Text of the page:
I will have to decide whether it would be worth engaging in a trial with one of the better aids. I experience only pleasure
when listening to my high end home system. But, I am curious to hear aids which will compensate for my loss without
distorting the sound. My Mt Sinai audiologist insists that they have fitted high end Widex aids in folks like me looking to
improve their ability to enjoy reproduced music at home. They emphasize that I could return them if the experiment is
I have a semi-related question to this discussion. Does wearing a hearing cause any issues with wearing glasses due to the behind-the-ear hearing air interferring with the glass’s earpiece?
In my case, sort of. Taking the glasses on or off causes a very loud rustling as the ear pieces touch the aids and my hair. It’s not comfortable. With a mask which uses the ear, all three just don’t work well and aren’t comfortable.
But most of the time I don’t really notice when I have the aids and glasses on together.
My wife says it depends on the design of the glasses. Thicker plastic frames like her Ray Ban sunglasses annoy her when worn with aids. Thin lightweight frames like the Austrian manufacturer Silhouette are fine.
In my case, my aids and the glasses were uncomfortably fighting for space. Eventually I realized that for me and my ears, the only way the two devices could peacefully coexist was for the hearing aids to sit just “outboard” of the glasses earpiece. I would guess that if your ears tend to hug the side of your head tightly, you might have a harder time fitting them both in that constricted space (not that my ears flap in the breeze).
Thanks Ted. I seem to recall that you are using the Oticon. I have an appointment next week using the Widex.
I am able to hear virtually every change I make in my system. In recent months I’ve installed many Audioquest
Dragon power cords, and this weekend the Firebird interconnect to feed the amps. But, I am curious as to what
the system would sound like when my upper frequency deficits are neutralized. Much of what I have read tells me
that even the highest quality hearing aids are unable to, without adding distortion, accomplish the same task that
they are designed to tackle at the level of speech. Some guys then choose not to use the aids for listening to music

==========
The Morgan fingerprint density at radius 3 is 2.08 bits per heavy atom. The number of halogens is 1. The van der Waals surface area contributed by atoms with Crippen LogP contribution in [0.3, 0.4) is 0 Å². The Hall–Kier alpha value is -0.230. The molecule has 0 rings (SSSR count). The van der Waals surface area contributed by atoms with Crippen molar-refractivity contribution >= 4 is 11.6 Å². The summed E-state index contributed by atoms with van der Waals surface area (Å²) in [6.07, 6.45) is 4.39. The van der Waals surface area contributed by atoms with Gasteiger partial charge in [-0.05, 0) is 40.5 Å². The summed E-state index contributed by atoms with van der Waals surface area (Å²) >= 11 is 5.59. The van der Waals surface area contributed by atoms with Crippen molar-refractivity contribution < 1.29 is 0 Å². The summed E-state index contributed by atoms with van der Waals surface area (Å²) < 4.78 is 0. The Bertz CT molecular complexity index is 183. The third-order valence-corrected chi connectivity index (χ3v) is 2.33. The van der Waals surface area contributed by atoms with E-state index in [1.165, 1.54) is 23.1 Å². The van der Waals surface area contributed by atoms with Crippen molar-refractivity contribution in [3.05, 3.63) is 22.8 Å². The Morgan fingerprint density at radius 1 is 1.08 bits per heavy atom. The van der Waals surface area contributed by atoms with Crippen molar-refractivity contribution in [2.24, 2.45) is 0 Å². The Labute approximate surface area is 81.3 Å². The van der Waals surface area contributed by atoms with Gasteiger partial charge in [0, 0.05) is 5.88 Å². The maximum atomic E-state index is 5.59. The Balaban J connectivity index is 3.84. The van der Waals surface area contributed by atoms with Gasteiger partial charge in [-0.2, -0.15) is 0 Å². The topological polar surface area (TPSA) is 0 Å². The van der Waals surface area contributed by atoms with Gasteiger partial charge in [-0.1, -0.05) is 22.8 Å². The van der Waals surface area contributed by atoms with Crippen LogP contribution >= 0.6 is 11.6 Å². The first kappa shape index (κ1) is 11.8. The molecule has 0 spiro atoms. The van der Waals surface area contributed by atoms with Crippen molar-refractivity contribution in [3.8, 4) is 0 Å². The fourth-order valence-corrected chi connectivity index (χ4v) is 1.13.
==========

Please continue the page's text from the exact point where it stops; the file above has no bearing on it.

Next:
through their high end audio systems. What a conondrum.
Thanks for all your insightful comments. Are there alternative, totally in ear aids, that do not have behind the ear components? Just now looking online and it seems that there are. Unless they don’t show the integral behind-ear piece. Are these totally in-ear aids as effective as the others?
That’s a question best answered by an audiologist who can evaluate your particular situation. Online advice only goes so far because everyone has different ears, issues, and preferences. FWIW, my wife tried in-the-ear aids and hated them. Found them very uncomfortable and created a quite unnatural sense of hearing. She said the in-the-ear aids created a hearing experience like being in a tiny, claustrophobia inducing room with no ambience. The open ear canal transducer with the behind the ear aids create a natural ambience for her. Obviously one sees lots of folks wearing in the ear aids so they have to work for some.
Thanks for those examples, emphasizing the point that individual differences are important to not overlook.
It is now August and I have much to report. I did a trial run of the Widex hearing aids, recommended by the hearing unit at Mt. Sinai Hospital. I kept them for two weeks and was never happy wearing them, on a plane, in restaurants, watching tv, and especially listening to my high end audio system.
But, I did not give up. Next it was recommended that I go to a hearing aid office in Manhattan, The
audiologist said that a few months ago an American company came out with a new hearing aid which
was designed with a wider dynamic range and maybe it would work. This company is Starkey, made in America. I am presently on a trial run with them. Last week I spent considerable time ABing, listening to my PS Audio system with the SACD player, the DAC II, and Aspen 20 speakers with and without the Starkey hearing aids. These aids are terrific. When listening through the Starkeys I reduced the volume on the system. When listening without the hearing aids I increased the volume on
the system. I concluded that, while they sounded close to each other, I found listening to the system without the hearing aids to be the preferred position. I heard an ever so slight subtle distortion of the high frequencies through the Starkeys. So, I plan on returning the Starkeys and getting my almost $5000. back.
Perhaps in several years, after further deterioration of my hearing I may want to find out if there is
an even better hearing aid out there with even less added distortion than with the Starkeys.
Thanks for your review!
Question, as it comes as a surprise: don’t you need hearing aids for anything else than music reproduction?
Another thing comes to mind: do you happen to know if there’s compression involved in that (dsp) processing? That could perhaps explain the experienced distortion.
I just got the Phonak Audeo Lumity 90 RL hearing aides a couple of days ago. So far I’m very happy with them for general use and listening to music. I didn’t realize how much of the high frequencies I was missing. It sounded like the top end blossomed. Now I have a very expensive stereo system that I listen to through tiny-micro speakers in each ear. Very surprising that it works.
The audiologist originally recommended Oticon. When I told her I used Android devices, she switched to Phonak. Insurance paid for them, so I don’t know the cost.